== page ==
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Militiamen 'behind Italian priest's killing'

Breakthrough in hunt for Fr. Tentorio's assassins

  • Kerima Bulan T. Navales, Davao City
  • Philippines
  • November 9, 2012
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A member of a paramilitary force today admitted his group was behind the killing of an Italian priest last year.

Father Fausto "Pops" Tentorio was shot dead in Arakan, North Cotabato province, on October 17 2011.

The militiaman, who was not named for security reasons, told a congressional inquiry in Davao City today that members of the Bagani Special Force had killed the priest.

The group was allegedly set up and armed by the military to pursue communist insurgents, a claim that has been denied by the Defense Ministry.

The order to kill Fr. Tentorio was "clear," the militiaman told the inquiry.

The order allegedly came from the head of the militia Jan Corbala and the plot was hatched on October 15,  two days before Fr. Tentorio was gunned down.

The plan was to ambush the priest while on his way home to Arakan from the village of Dalag, the militiaman said.

The priest had to die because "the military wants him killed because he is a supporter of the New People’s Army," the militiaman quoted Corbala allegedly telling the group.

The NPA is the armed wing of the Communist Party of the Philippines that has been waging a four-decade guerrilla war in the country.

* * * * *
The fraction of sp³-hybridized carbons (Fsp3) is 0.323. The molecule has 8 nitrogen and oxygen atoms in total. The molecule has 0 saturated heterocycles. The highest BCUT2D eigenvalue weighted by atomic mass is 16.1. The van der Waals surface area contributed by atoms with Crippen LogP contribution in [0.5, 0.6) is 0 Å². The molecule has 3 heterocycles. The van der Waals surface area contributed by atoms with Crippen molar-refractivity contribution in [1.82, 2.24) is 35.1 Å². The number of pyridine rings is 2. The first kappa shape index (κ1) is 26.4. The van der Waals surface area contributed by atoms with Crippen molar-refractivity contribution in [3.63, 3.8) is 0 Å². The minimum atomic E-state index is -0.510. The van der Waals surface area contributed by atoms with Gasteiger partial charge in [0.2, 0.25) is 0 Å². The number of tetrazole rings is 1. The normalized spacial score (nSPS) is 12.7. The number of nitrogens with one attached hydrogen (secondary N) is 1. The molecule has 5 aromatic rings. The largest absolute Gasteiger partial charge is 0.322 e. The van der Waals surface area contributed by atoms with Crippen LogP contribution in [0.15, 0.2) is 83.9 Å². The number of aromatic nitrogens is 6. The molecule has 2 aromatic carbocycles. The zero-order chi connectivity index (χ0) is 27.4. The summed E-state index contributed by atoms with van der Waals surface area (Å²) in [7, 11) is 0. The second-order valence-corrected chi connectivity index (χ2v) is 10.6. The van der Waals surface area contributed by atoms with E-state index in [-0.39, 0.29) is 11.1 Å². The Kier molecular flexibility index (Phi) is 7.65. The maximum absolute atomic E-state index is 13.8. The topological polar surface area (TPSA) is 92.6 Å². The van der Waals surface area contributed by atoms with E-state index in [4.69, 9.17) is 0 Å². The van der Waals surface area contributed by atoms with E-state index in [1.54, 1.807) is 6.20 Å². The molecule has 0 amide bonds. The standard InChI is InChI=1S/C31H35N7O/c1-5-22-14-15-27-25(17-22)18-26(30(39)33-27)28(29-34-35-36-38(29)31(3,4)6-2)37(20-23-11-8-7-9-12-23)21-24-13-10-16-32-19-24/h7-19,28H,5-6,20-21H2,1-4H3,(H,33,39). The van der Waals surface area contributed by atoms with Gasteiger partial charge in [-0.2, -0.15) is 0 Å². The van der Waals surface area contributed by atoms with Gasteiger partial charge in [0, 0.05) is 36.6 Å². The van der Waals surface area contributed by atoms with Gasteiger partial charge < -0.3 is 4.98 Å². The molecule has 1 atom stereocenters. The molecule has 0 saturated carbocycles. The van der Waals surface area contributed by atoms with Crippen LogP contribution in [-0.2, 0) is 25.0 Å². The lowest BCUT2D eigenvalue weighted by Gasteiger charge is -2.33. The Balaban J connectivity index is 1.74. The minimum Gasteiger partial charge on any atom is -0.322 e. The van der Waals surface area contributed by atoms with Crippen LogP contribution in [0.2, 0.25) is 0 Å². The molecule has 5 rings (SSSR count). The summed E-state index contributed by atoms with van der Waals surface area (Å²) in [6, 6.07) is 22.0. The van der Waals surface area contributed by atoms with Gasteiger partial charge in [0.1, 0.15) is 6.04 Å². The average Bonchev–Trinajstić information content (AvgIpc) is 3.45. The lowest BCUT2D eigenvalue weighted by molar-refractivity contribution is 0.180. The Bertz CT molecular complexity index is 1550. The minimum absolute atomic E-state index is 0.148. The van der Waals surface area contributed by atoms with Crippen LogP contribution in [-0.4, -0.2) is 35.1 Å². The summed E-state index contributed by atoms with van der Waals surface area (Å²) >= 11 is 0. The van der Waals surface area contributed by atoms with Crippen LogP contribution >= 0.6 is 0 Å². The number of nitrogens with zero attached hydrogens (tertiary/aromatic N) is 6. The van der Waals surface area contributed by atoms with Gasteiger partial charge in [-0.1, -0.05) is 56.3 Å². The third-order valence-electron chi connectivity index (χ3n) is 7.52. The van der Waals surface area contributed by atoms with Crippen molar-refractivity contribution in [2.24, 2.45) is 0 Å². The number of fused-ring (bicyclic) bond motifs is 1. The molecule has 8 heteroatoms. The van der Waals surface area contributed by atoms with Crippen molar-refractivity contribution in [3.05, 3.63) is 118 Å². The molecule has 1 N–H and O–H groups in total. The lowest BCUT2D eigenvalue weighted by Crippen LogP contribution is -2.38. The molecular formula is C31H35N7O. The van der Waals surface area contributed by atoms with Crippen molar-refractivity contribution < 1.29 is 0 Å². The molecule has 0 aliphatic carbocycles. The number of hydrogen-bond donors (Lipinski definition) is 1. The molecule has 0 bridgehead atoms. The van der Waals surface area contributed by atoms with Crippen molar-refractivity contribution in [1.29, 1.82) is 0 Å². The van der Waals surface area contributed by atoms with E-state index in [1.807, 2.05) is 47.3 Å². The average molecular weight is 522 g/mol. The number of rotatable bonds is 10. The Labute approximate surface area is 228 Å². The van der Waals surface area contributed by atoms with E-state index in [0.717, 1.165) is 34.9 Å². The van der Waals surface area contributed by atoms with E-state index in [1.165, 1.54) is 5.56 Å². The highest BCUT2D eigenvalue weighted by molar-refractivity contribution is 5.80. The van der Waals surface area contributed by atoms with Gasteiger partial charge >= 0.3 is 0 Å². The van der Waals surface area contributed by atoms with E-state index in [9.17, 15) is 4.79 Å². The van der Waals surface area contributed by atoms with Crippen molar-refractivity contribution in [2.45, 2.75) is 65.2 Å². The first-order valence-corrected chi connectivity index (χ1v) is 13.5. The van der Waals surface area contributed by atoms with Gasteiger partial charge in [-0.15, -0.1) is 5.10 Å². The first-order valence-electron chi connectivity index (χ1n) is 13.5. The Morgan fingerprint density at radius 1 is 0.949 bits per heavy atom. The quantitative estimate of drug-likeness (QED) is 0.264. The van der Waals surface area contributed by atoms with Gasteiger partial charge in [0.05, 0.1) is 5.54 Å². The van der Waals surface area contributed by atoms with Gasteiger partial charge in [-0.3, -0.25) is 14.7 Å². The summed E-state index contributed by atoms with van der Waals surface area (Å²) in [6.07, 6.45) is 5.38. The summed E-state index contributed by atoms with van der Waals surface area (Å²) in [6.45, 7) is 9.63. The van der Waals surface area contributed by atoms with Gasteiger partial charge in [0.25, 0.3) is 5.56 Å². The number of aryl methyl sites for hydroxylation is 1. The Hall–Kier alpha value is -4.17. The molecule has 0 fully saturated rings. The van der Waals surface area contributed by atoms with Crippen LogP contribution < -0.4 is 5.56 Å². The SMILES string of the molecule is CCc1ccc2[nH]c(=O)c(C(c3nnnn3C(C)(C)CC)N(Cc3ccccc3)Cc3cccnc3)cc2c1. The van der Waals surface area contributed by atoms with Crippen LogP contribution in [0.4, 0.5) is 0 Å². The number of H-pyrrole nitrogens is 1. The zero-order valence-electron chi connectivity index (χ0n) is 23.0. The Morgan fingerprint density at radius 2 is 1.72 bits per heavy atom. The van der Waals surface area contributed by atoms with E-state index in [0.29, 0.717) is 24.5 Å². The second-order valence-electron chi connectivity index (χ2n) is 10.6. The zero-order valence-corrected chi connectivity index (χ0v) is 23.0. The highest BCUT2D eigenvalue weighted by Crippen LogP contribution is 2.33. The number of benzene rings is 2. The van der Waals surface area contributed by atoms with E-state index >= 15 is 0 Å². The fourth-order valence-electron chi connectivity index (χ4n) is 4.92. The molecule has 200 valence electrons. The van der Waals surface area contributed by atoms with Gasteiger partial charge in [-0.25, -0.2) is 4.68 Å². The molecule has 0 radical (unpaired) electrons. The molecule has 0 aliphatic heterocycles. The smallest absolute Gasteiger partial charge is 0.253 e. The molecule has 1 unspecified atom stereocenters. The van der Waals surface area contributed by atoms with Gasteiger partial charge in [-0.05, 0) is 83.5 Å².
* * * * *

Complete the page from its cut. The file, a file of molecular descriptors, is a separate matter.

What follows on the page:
While other members of the militia group allegedly agreed to the plan, the inquiry witness said he objected to it because the Italian priest had helped indigenous peoples and farmers in the area.

He said the ambush did not take place because the guns to be used were discovered by the police.

Tentorio was later killed in his church compound on October 17. He was shot eight times in the chest.

The militiaman’s admission was also contained in a signed confession submitted to the inquiry.

Representative Neri Colmenares, a member of the congressional inquiry, called for the immediate arrest of Bagani Special Force members.

Father Peter Geremia, another Italian priest who worked with Tentorio, said he hopes the inquiry will eventually lead to the delivery of justice.

He said although the inquiry is not a court of law, it should demand that relevant agencies work "and give us want we want, and that is justice."

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